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Nine scholars in Bhutan spent the summer of 2020 working with NASA staff and scientists as part of a multiyear Interagency Agreement with the U.S. Department of State. The goal is to strengthen the foundations of science, technology, engineering and mathematics in Bhutan through expanded use of Earth observation information and data. 

The summer 2020 scholars are in the Capacity Building program area's DEVELOP program, which fosters the next generation of scientific leaders and Earth observation users. The initiative pairs participants and partner organizations for 10-week interdisciplinary projects that apply NASA Earth observations to community concerns around the globe.

The Bhutan scholars focused on two projects, one on modeling Asian elephant habitats and another on assessing trends in precipitation and temperature to inform climate mitigation practices. On Friday, August 7 they presented their work to members of the U.S. State Department as well as officials from NASA and Bhutan. 

Photos of the Bhutan scholars working with NASA Goddard
The five Bhutan scholars on the NASA Goddard team who mapped the habitat of endangered Asian elephants. Credits: NASA

Modeling Asian elephant habitat suitability were Palchen Wangchuk, Tashi Choden, Kuenley Pem Dem, Sonam Choden and Kelzang Jigme. They produced and use and land cover maps to create an elephant habitat suitability model, which will be used by decision-makers to identify areas needing wildlife corridors. 

satellite image of Asian elephant habitat

The NASA Goddard Space Flight Center-based team used data from NASA's Terra satellite, the Shuttle Radar Topography Mission (STRM) and the Landsat series of satellites which are a partnership between NASA and the U.S. Geological Survey (USGS). Their project showed the importance of roads and waterways to the occurrence of elephants and showed the best places for "camera traps."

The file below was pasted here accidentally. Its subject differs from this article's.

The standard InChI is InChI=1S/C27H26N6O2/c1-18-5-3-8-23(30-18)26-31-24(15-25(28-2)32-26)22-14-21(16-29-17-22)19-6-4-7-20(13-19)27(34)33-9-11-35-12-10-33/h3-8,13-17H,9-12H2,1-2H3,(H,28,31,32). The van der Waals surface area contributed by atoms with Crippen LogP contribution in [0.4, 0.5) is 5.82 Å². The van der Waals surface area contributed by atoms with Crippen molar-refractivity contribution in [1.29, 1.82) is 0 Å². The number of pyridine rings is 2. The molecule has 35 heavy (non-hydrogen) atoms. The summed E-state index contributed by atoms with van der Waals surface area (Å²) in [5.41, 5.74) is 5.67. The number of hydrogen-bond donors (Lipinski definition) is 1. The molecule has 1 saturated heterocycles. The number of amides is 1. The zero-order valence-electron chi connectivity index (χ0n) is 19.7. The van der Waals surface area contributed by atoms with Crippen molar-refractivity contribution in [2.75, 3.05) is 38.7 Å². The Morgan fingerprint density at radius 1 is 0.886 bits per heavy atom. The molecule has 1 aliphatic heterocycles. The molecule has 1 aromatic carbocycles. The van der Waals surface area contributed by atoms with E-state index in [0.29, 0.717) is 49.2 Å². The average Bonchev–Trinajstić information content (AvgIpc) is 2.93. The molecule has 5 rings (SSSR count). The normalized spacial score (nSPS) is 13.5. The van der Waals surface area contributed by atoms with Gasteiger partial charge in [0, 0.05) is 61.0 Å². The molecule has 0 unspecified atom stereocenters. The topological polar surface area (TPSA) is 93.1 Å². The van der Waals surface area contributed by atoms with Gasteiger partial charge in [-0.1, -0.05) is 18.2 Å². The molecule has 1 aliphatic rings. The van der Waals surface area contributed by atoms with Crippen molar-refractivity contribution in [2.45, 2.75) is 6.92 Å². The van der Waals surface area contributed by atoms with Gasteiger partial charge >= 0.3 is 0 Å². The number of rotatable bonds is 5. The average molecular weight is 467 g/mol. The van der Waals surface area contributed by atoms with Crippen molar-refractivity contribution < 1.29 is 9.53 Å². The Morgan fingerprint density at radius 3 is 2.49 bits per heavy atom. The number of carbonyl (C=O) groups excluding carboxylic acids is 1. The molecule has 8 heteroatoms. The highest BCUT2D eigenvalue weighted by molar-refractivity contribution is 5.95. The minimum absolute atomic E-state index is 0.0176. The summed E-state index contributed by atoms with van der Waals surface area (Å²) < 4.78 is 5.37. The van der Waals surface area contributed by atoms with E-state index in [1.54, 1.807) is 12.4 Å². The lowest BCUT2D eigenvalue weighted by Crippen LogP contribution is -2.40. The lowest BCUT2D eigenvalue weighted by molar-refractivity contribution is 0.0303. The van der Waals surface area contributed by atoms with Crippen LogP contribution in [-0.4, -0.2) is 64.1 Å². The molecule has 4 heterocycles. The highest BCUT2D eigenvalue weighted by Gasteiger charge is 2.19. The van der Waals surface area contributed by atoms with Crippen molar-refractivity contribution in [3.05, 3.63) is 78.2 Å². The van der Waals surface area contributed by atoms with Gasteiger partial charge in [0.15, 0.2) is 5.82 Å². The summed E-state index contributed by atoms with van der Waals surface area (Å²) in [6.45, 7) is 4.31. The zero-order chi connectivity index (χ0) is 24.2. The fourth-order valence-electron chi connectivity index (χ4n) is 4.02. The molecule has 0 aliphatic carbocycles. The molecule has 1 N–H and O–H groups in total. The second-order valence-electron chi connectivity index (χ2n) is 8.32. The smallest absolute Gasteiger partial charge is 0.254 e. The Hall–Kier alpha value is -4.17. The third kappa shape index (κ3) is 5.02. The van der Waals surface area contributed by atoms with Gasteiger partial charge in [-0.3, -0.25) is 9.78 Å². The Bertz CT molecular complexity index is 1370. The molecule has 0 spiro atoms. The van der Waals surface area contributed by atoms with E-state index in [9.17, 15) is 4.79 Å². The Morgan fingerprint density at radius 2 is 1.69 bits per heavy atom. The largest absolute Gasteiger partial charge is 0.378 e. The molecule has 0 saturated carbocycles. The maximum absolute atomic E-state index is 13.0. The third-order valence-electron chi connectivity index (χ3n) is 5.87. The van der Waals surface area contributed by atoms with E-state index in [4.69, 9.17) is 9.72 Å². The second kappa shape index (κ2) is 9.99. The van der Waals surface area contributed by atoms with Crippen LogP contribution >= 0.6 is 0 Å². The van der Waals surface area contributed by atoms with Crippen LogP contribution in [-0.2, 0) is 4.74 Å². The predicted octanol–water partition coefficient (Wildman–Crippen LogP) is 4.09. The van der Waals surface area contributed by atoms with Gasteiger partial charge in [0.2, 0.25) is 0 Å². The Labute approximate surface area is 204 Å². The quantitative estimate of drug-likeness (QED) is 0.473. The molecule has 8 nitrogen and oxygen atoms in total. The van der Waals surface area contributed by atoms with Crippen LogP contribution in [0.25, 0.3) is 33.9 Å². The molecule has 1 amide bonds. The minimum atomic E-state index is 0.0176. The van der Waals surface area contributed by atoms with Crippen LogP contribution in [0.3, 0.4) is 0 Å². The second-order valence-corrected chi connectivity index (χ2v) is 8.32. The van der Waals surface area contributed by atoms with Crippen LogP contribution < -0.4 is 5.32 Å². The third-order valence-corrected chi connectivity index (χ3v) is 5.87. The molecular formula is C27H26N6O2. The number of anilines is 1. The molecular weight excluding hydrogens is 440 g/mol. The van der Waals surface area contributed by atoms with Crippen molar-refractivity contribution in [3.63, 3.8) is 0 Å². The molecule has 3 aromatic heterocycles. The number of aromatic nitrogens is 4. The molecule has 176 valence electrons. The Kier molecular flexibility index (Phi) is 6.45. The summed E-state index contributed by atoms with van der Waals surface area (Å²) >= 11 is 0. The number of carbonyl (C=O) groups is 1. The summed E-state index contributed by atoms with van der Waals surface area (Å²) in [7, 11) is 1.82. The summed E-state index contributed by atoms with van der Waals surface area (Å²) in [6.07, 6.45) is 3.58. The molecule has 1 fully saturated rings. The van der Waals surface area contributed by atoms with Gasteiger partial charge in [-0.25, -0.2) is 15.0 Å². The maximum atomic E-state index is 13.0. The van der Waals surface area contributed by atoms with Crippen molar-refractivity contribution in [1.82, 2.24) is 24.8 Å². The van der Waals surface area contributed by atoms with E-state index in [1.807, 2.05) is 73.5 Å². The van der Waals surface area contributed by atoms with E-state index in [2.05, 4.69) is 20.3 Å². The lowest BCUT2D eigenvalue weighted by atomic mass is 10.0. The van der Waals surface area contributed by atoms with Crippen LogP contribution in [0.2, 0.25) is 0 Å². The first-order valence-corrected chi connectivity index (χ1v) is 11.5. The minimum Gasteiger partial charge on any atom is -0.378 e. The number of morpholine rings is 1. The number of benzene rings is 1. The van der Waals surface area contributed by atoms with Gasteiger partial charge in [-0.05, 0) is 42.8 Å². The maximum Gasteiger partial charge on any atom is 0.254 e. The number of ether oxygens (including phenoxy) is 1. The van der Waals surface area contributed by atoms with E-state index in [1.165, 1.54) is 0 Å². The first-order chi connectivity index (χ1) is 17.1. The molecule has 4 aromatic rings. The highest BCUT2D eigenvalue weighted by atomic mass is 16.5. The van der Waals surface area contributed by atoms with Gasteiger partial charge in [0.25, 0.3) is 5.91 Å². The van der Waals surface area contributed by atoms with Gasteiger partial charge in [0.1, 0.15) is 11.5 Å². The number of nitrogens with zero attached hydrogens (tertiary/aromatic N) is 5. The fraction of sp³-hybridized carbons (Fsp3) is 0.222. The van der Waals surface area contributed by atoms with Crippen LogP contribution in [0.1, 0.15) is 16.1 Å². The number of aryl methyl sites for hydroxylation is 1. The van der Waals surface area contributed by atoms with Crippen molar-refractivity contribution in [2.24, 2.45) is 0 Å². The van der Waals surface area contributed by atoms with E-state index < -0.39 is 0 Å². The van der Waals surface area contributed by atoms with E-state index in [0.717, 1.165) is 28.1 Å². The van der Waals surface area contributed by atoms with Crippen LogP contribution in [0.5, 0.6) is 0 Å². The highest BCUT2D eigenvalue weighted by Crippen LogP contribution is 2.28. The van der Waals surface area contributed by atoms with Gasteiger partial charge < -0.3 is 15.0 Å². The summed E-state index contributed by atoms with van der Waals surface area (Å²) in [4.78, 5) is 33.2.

Studying water resources in Bhutan were Kinley Dorji, Tashi Kaneko, Tenzin Wangmo and Deki Namgyal. They provided a trend analysis of precipitation from 1996 to 2017 and reviewed temperature changes.

Photos of the Bhutan scholars working with NASA Marshall
The four Bhutan scholars on the NASA Marshall team who mapped water and other resources with NASA data. Credits: NASA

Based at NASA Marshall Space Flight Center, the team used satellite data from Terra in addition to the Global Precipitation Measurement mission, a joint NASA and Japan Aerospace Exploration Agency (JAXA) project. They found that the satellite data suggests that Spring is arriving later and later each year in Bhutan. 

satellite image of Bhutan air temperatures

Both teams included members with interdisciplinary backgrounds ranging from psychology to civil engineering, global supply chain management and international business. Looking ahead to future work supporting science and technology in Bhutan, the DEVELOP will continue to host Bhutanese scholars for ten-week internships during the summers of 2021 and 2022.


Asian elephant in Bhutan
Asian elephants like this one in Bhutan are an endangered species. Credits: NASA

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